At the opening of the World Humanitarian Summit (WHS) in Istanbul today, United Nations Secretary-General Ban Ki-moon joined the President of Turkey, relief activists and international celebrities to urge the global community to shape a different future for the world.
“We are all here because global humanitarian action is unprecedentedly strained,” Mr. Ban told thousands of participants attending the opening ceremony, which featured creative performances and inspiring words by renowned stars including Forest Whitaker, Ashley Judd and Daniel Craig.
“I proposed this Summit four years ago out of concern for rising humanitarian needs and declining political will. Today, the urgency has only grown,” the Secretary-General stressed.
As part of a moving spectacle that emulated dust storms and earthquakes, and projected images of authentic footage inspired by personal human stories, Malian singer Inna Modja kicked off the historic Summit with a soulful poem.
The United Nations estimates that a record number of people – 130 million – currently need aid to survive. More people have been forced from their homes than at any time since the end of the Second World War.
“This is a 21st century United Nations gathering,” the Mr. Ban said describing the Summit, adding that its Agenda for Humanity, the document he recently issued to guide discussions and action, is based on three years of consultations with 23,000 people in more than 150 countries.
Over the next two days in the Turkish capital, WHS is bringing together stakeholders who have a vested interest in improving the global humanitarian system, including more than 65 Heads of State and Government as well as leaders from the public and private sectors.
The UN chief underlined that the world is looking to them for commitments to five core responsibilities:
• Prevent and end conflict
• Respect rules of war
• Leave no one behind
• Working differently to end need
• Invest in humanity
“We are here to shape a different future,” Mr. Ban concluded. “Today we declare: We are one humanity, with a shared responsibility.”
Meanwhile, Turkish President Recep Tayyip Erdogan expressed hope that the Summit would lead to “auspicious outcomes” for hundreds of millions of people struggling to sustain their lives under great distress.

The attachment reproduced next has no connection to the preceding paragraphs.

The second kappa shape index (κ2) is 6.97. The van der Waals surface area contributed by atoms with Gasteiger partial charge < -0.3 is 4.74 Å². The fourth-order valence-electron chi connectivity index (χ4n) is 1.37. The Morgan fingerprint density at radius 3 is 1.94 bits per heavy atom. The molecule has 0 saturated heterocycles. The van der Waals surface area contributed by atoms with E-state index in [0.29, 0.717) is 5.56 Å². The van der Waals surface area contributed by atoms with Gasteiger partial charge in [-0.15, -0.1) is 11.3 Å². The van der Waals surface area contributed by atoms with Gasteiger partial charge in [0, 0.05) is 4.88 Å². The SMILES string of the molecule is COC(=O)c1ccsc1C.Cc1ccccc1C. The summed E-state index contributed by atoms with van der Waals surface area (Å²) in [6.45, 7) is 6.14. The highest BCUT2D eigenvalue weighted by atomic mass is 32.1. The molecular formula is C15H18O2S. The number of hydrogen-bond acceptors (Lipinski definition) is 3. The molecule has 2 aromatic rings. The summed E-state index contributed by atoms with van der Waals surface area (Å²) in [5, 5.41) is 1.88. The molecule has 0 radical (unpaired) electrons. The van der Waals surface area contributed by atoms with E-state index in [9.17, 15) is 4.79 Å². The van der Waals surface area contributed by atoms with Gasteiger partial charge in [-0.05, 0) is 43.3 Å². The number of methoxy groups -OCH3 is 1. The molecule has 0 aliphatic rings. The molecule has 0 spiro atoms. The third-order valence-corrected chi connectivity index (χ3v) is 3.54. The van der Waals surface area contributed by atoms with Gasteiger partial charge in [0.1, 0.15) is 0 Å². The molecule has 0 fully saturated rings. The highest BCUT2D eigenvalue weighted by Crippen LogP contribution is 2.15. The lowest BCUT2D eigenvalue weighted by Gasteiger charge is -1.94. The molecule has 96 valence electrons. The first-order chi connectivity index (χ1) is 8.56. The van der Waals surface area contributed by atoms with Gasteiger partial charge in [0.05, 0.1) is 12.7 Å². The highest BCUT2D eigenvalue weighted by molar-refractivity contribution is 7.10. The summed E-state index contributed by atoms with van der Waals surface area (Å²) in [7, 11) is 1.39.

“Pain knows no colour, race, language or religion,” Mr. Erdogan said, noting that it was with that in mind that Turkey carried out its aid and development projects in more than 140 countries around the world, hosting more than three million refugees from Syria and Iraq.
“We will never close our doors or our borders to people,” he insisted. “We as leaders and responsible individuals of the international community can only succeed if we work under common principles and goals.”
The President also stressed that Turkey would not stop pursuing “blood-shedding dictators” and will ensure that crimes against humanity do not go unpunished.
Prior to these remarks, survivors of humanitarian catastrophes — both human-made and natural — spoke to the audience in emotional addresses, recounting their ordeals and how they overcame them with the desire to now support others.
Victor Ochen, a former child solider from northern Uganda, spoke about growing up with violence everywhere around him. At the age of 13, he chose a different path, forming a peace club in his refugee camp to discourage children and young people from joining the armed forces. “Peace comes from within,” he said. “Be human and act human.”
Victoria Arnaiz-Lanting described her experience surviving Typhoon Haiyan which hit the Philippines in 2013, saying that it was a miracle she survived. She lost many friends and colleagues in the storm, dead bodies filled the streets, and trees and electric posts fell to the ground like match sticks. The typhoon also made thousands of people internally displaced, who, driven by hunger and grief, looted the supermarkets.
And yet, she expressed how unbelievable it was to see how quickly people started to rebuild their lives. The Philippines Red Cross and victims themselves began treating the wounded and liaising with the Government and other humanitarian actors.
“This is humanity in action,” she said, noting that disasters affected more than 200 million people a year and that preparedness must become a way of life. She encouraged every nation, large and small, to invest in local actors.
Speaking of the Syrian conflict, Adeeb Ateeq said war has inflicted much suffering on the people. Mines have blown apart men, women, and children, with many afraid to seek medical care for fear of encountering other unexploded ordnance.
“I have decided to harness my experience of demining to end the loss of life,” he said, describing a volunteer team he has established to educated young people about the lethal nature of unexploded land mines.
Recalling his own experience of losing a leg after encountering an unexploded device, Mr. Ateeq explained how he had been bound to a wheelchair until being fitted with an artificial limb; this led him to try to help others.
“My goal is to save the lives of innocent civilians,” he said, calling on all to provide assistance in that quest and in safeguarding humanity.